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At a men’s meeting, a friend told about selling insurance earlier in his life. A story had circulated at insurance conventions about a lady who recently lost her husband and now was faced to care for family alone. A few weeks following the funeral of her husband a dozen people trudged through fourteen inches of snow, rang her doorbell, and asked if there was any way they could help. Her insurance salesman along with his son stopped by the widow’s home and shoveled her driveway and walks.

Talking about serving, even asking to serve, is a lot easier than actually serving.

Why should we serve?

Serving imitates Jesus.
Throughout Jesus’ ministry he had served his followers. But perhaps his most graphic picture of his servant’s heart came the night before his crucifixion. Jesus and the disciples had gathered for the Passover meal. Upon entering a home, it was customary to wash your own feet or to have them washed by a servant before eating. The bowl and the towel were present, but no disciple assumed the servant’s duty. To their surprise, Jesus assumed the servant’s role and washed their feet. “When he had finished washing their feet, he put on his clothes and returned to his place. ‘Do you understand what I have done for you?’ he asked them. ‘You call me ‘Teacher’ and ‘Lord,’ and rightly so, for that is what I am. Now that I, your Lord and Teacher, have washed your feet, you also should wash one anther’s feet. I have set you an example that you should do as I have done for you’” (John 13:12-15).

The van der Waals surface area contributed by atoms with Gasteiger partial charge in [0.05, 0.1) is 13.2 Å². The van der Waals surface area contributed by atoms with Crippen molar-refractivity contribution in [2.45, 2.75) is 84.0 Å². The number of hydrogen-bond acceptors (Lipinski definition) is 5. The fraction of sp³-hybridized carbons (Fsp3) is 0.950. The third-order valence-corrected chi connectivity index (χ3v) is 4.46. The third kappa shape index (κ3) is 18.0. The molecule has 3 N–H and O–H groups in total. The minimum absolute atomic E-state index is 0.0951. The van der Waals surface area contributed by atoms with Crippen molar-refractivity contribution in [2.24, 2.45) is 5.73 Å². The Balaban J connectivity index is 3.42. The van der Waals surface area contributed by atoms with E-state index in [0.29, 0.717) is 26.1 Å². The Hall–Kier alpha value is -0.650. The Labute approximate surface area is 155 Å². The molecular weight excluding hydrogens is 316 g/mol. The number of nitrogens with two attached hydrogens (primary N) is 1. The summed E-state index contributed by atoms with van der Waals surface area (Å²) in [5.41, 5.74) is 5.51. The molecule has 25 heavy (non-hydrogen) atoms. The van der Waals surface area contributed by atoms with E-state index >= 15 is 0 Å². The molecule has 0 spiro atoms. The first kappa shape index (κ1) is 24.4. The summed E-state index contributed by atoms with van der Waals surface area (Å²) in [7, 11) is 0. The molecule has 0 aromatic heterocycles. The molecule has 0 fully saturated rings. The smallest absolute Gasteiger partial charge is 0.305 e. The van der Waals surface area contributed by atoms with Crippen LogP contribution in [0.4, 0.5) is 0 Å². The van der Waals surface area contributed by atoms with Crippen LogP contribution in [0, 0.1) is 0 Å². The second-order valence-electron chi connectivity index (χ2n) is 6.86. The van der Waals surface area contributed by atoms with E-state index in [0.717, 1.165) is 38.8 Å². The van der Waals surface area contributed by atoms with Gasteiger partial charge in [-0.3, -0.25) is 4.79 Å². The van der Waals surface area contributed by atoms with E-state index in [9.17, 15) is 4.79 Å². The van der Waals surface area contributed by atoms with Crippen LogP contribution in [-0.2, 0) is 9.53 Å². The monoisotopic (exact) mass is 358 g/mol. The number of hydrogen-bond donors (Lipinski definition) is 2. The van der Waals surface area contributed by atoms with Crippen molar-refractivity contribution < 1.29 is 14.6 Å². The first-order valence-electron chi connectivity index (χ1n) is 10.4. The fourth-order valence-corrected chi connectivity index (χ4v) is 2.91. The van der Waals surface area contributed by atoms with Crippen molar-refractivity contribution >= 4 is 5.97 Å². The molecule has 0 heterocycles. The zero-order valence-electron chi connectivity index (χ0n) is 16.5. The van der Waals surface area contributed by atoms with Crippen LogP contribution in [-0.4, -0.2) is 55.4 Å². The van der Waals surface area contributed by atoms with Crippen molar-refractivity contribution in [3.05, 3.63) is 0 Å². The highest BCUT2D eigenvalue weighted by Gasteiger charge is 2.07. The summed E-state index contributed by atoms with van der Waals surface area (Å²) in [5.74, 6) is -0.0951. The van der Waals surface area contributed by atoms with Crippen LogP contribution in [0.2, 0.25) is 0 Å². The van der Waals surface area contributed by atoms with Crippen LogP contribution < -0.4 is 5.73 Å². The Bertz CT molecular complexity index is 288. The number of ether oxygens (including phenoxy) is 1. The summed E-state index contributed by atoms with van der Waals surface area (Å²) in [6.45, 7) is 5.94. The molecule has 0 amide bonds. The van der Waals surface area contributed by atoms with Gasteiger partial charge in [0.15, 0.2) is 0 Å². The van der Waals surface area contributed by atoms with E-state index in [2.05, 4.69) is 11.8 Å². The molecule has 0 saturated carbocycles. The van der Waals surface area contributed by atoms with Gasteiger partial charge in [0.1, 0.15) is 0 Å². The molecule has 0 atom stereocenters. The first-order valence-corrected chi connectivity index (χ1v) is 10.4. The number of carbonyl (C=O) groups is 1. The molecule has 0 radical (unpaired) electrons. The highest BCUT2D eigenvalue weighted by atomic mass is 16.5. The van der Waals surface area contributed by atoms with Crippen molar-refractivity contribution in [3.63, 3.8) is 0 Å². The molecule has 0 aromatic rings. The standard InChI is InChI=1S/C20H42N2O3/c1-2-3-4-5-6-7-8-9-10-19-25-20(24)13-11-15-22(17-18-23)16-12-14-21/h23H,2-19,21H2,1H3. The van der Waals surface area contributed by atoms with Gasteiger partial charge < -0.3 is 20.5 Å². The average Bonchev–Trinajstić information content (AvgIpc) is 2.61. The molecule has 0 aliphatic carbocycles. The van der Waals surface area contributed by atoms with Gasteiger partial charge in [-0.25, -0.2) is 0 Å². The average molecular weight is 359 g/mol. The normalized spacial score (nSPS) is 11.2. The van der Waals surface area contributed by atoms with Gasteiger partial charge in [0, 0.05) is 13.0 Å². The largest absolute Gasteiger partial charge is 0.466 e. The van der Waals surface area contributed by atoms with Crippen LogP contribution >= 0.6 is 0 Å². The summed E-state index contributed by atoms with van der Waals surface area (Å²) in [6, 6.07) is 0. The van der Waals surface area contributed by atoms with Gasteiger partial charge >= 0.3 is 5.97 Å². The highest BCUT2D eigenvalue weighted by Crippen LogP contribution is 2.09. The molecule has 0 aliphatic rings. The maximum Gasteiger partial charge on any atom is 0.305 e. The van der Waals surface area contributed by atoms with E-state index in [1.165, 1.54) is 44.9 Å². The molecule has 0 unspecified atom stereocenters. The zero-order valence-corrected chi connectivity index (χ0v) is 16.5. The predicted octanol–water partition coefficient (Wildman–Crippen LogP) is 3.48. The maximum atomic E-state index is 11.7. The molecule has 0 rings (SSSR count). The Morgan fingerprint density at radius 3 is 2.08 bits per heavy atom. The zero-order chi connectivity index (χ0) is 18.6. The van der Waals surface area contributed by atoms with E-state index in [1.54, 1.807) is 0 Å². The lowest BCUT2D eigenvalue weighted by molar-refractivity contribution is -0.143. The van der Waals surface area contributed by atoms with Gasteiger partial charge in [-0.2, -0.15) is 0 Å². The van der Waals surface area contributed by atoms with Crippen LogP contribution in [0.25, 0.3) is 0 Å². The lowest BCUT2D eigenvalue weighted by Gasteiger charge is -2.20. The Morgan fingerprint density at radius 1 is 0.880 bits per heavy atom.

When we serve others, especially those who have no way of repaying us, we imitate Jesus. As he gave of himself, we do the same. Jesus set the example, and we imitate him.

When we take up the towel and serve one another we represent Christ to those we serve. We become his hands and his feet. Kenneth Leech wrote, “Christian spirituality is the spirituality of the Poor Man of Nazareth who took upon himself the form of a servant. To follow the way of the kingdom is therefore to follow him who fed the hungry, healed the sick, befriended the outcast, and blessed the peacemakers.”

Serving presents Jesus to the world.
Friedrich Nietzsche, the atheistic philosopher, allegedly stated, “Jesus’ disciples will need to look more saved if I am to believe in their Savior.” Nietzsche used the poor witness of some Christians as his excuse for not believing. He makes a good point: the world is looking for followers of Christ who look like Jesus. The world looks at us not only for right belief, but also for a distinctive Christ-like lifestyle, a faith expressed through action.